Office of the Attorney General
Mr. Donald B. Wilson
Letter Opinion No. 90-109
Dear Mr. Wilson:
You ask whether certain information is subject to required public disclosure under the Texas Open Records Act, article 6252-17a, V.T.C.S. Your request was assigned ID# 11100.
You state that you have received a series of repetitive open records requests from an individual who filed complaints against two veterinarians. You responded to these requests by providing the information he requested, except for your investigate files. You claim that these files are excepted from disclosure under the Open Records Act by section 9(d) of article 8890, V.T.C.S., in conjunction with section 3(a)(1) of the Open Records Act. Section 9 provides in part:
(c) Except as provided by Subsection (d) of this section, all of the records of the Board are public records and are available for public inspection during normal business hours.
(d) The investigation files and records of the Board are confidential.
V.T.C.S. art. 8890, s 9(c), 9(d). The board is authorized to investigate complaints about its licensees. See V.T.C.S. art. 8890, ss 18A, 18B. The records and files of such investigations are confidential under section 9 of article 8890, and you may not disclose them under the Open Records Act.
You have also raised section 3(a)(3), the litigation exception with respect to all of the information requested by this individual. You forward a copy of an advertisement that he placed in the newspaper announcing the preparation of a class action lawsuit against the board concerning its handling of complaints against veterinarians. However, we need not reach this exception, since you inform us that you have made everything available, except the investigation files and records excepted by section 9(a) of article 8890, V.T.C.S.
You also ask the following question:
When an individual seeks access to original records and the individual is confrontational and uncooperative while reviewing the information, may the Board deny physical access by providing, at its own expense, certified copies of the original records?
We believe you should address this problem by exercising the rule-making power granted by section 13 of the Open Records Act, which authorizes you to "promulgate reasonable rules of procedure by which public records may be inspected efficiently, safely, and without delay." Instead of addressing the specific solution you propose, we will advise you of the other provisions of the act and of open records decisions relevant to the conditions under which individuals may exercise their rights of access.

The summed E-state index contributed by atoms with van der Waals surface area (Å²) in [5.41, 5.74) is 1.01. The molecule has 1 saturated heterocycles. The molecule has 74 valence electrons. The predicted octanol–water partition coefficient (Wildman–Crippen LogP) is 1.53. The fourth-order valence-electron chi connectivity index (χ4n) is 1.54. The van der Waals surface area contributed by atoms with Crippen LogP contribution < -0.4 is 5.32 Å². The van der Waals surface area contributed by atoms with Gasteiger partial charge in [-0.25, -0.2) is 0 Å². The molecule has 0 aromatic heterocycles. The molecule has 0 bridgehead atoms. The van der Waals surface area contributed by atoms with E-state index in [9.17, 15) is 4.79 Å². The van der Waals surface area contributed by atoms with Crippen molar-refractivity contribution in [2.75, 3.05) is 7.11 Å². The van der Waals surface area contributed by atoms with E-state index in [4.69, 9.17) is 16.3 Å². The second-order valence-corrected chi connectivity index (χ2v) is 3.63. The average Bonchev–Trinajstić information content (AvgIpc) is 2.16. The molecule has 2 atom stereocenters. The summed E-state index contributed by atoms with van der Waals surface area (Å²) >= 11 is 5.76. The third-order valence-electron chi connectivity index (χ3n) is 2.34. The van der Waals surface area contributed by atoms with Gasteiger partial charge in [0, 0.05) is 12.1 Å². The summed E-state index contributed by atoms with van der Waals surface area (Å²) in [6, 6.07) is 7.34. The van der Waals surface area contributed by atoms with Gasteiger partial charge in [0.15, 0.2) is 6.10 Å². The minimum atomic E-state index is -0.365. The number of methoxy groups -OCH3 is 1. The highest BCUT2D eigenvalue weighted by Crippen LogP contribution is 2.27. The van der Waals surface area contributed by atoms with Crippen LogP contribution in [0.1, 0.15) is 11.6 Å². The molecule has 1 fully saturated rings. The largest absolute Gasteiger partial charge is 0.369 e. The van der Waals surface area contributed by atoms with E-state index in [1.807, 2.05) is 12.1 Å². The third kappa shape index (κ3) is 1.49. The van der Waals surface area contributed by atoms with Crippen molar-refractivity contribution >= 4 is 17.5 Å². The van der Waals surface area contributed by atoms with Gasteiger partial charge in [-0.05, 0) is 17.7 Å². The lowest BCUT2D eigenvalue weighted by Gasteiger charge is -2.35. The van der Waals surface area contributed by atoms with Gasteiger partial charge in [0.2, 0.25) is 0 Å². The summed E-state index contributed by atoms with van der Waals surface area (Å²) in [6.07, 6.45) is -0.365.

Section 4 of the Open Records Act makes information available "for inspection or duplication, or both, in the offices of the governmental body." V.T.C.S. art. 6252-17a, s 4. See Open Records Decision No. 38 (1974). The officer for public records shall "extend to the person requesting public records all reasonable comfort and facility for the full exercise of the right granted by this Act." Id. s 5. Members of the public are, however, not entitled to exercise the right to inspect and copy public records in a way that would be unreasonably disruptive of working conditions in the office. Attorney General Opinion JM-757 (1987). Nor is it always possible to permit a member of the public to have access to original records, for example, where confidential information is included in the original records. Id. See also Open Records Decision No. 571 (1990) (Open Records Act does not entitle individuals to inspect records by computer screen rather than receiving printout). The officer for public records also has a duty to protect records from damage, loss, or unlawful removal. V.T.C.S. art. 6252-17a, s 5(a). We believe you may promulgate rules designed to protect the safety of public records and to prevent disruption of working conditions in your office, and where necessary to achieve these purposes, the rules may provide for the provision of copies instead of access to original records.
Yours very truly,
Assistant Attorney General
Letter Opinion Section